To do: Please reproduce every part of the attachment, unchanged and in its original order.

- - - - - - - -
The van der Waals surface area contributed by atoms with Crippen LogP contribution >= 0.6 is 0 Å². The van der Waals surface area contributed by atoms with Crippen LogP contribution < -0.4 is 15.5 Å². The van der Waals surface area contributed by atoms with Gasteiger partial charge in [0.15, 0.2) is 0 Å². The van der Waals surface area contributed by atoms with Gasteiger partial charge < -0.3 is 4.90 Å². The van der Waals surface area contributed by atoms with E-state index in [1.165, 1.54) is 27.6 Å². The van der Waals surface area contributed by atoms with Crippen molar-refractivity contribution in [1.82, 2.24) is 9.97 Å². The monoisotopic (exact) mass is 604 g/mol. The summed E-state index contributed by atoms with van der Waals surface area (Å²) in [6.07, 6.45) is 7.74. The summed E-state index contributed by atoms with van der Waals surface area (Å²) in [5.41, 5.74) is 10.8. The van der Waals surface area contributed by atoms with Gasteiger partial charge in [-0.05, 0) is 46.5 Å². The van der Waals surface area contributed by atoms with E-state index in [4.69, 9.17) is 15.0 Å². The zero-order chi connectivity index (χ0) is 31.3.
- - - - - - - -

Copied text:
The van der Waals surface area contributed by atoms with Crippen LogP contribution >= 0.6 is 0 Å². The van der Waals surface area contributed by atoms with Crippen LogP contribution < -0.4 is 15.5 Å². The van der Waals surface area contributed by atoms with Gasteiger partial charge in [0.15, 0.2) is 0 Å². The van der Waals surface area contributed by atoms with Gasteiger partial charge < -0.3 is 4.90 Å². The van der Waals surface area contributed by atoms with E-state index in [1.165, 1.54) is 27.6 Å². The van der Waals surface area contributed by atoms with Crippen molar-refractivity contribution in [1.82, 2.24) is 9.97 Å². The monoisotopic (exact) mass is 604 g/mol. The summed E-state index contributed by atoms with van der Waals surface area (Å²) in [6.07, 6.45) is 7.74. The summed E-state index contributed by atoms with van der Waals surface area (Å²) in [5.41, 5.74) is 10.8. The van der Waals surface area contributed by atoms with Gasteiger partial charge in [-0.05, 0) is 46.5 Å². The van der Waals surface area contributed by atoms with E-state index in [4.69, 9.17) is 15.0 Å². The zero-order chi connectivity index (χ0) is 31.3.